Coop insulation.

Discussion in 'Coop & Run - Design, Construction, & Maintenance' started by DonaldG, Feb 24, 2015.

  1. DonaldG

    DonaldG Chillin' With My Peeps

    50
    0
    57
    Feb 17, 2015
    Dryden, Ontario, Canada
    Sometimes, like yesterday morning with the wind chill, the temperature was -45C. How should I insulate the coop? Would 1 1/2" styrofoam be good enough or should I build 2x4 walls with 'pink' insulation including the ceiling?????
     
  2. Ridgerunner

    Ridgerunner Chicken Obsessed

    20,143
    3,357
    496
    Feb 2, 2009
    Northwest Arkansas
    As long as the wind is not hitting them, wind chill is not a factor. If the wind is hitting them when they are in the coop hen yes you have a problem.

    I don’t know your specific conditions or set-up. In general if chickens are not in a breeze they can handle cold really well though they need some ventilation. Just like you and me they need fresh air to breathe. A hole over their heads to let bad air out and good air in can give them that air exchange without a breeze hitting them.

    Your goal is not to keep the place the chickens stay warm your goal is to keep the chickens warm. There is a difference. Just like the songbirds at your bird feeder chickens trap air in their feathers to insulate themselves. They do a great job of keeping themselves warm as long as they are not in a breeze.

    Chickens will eat insulation, so if you use something it needs to be enclosed so they can’t peck it. To me the big benefit of insulation is that in the summer it can keep the coop a lot cooler, especially in the ceiling. Heat kills a lot more chickens than cold, a lot more. Insulation can help keep your coop warmer in the winter but the effect isn’t quite so dramatic.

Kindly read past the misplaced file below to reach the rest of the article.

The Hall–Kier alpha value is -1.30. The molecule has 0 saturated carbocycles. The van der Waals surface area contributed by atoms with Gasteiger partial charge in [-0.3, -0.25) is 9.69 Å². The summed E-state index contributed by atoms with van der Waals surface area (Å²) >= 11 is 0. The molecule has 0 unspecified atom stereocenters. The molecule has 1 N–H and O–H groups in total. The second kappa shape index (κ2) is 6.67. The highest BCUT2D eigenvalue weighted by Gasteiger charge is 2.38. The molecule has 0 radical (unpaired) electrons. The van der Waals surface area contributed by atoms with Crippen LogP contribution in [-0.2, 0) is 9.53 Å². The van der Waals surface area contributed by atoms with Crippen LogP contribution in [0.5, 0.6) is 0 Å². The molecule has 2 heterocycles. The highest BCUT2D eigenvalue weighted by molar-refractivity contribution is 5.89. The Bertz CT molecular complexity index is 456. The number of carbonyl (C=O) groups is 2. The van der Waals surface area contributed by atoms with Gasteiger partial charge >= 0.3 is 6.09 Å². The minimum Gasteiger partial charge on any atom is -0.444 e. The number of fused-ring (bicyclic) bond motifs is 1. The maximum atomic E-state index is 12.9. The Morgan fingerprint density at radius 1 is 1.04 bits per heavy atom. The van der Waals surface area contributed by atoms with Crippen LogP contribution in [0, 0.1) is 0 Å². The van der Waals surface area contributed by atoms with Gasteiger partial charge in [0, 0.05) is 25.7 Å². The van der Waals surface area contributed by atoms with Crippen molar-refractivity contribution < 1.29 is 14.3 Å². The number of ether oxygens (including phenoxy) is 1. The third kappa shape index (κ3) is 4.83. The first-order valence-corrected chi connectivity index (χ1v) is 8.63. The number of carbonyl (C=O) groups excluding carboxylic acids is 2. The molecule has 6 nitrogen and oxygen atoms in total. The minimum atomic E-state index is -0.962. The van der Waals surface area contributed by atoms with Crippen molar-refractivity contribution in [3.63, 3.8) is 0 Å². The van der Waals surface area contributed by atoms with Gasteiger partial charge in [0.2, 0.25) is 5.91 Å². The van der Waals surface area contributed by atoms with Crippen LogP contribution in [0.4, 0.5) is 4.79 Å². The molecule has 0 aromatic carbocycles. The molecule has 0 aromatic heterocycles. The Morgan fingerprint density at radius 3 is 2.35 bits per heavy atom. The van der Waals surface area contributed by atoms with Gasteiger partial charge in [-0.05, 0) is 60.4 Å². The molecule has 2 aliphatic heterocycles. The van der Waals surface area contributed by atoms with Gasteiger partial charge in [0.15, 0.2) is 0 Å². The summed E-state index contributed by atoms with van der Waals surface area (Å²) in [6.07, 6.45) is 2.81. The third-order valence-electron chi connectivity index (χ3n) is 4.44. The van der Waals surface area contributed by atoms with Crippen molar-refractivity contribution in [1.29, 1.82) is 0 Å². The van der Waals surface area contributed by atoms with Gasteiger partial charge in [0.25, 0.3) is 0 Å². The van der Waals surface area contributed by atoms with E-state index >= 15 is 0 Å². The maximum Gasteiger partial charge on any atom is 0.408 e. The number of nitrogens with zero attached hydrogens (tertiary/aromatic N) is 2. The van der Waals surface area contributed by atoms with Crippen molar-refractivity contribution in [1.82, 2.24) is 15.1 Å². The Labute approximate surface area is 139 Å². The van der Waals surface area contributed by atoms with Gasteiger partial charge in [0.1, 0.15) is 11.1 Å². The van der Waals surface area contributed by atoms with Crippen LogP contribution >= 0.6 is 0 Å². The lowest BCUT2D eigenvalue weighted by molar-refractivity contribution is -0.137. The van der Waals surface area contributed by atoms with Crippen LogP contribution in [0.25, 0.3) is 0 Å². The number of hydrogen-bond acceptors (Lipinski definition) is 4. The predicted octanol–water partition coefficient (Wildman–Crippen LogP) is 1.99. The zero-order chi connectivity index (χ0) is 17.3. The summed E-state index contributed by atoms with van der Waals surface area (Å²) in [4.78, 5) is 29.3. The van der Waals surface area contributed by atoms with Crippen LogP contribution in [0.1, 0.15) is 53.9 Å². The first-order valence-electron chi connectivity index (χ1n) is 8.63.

Do you absolutely need to insulate your coop? Probably not, especially if you are using a decent insulating material like wood. If you are using metal, it’s probably a good idea. In any case it won’t hurt and might help a little.
     
  3. DonaldG

    DonaldG Chillin' With My Peeps

    50
    0
    57
    Feb 17, 2015
    Dryden, Ontario, Canada
    Thanks. But we do have many days where the temperature is -25 to -35 so I'm guessing it'd probably be a good idea to insulate.
     
  4. DonaldG

    DonaldG Chillin' With My Peeps

    50
    0
    57
    Feb 17, 2015
    Dryden, Ontario, Canada
    To DUCKOBSESSED. Not sure what kind of chickens but I believe they are Red Cross.
     
  5. JackE

    JackE Chillin' With My Peeps

    2,213
    453
    231
    Apr 26, 2010
    North Eastern Md.
    Chickens, like a lot of birds, come with perfect insulation of their own, and don't need any help from us. What good is insulation going to do, in a chicken coop? A coop is not like your house, all closed up and insulated, to keep the heat generated from your furnace inside. A proper coop is open to the outside, to provide the proper fresh air exchange/ventilation needed for the chicken's health. And by being open and freely ventilated, insulation in the winter is useless. Insulating a coop's roof, to help absorb summertime heat, would be the only insulation worth having. And even that is not necessary. If you were to install insulation on your coop's walls. You then, would HAVE to install interior walls. Otherwise, the birds will happily shred and maybe eat, the insulation. You install interior walls in a coop. You will have provided a nice hidden place for mice, and insect pests, to set up housekeeping of their own.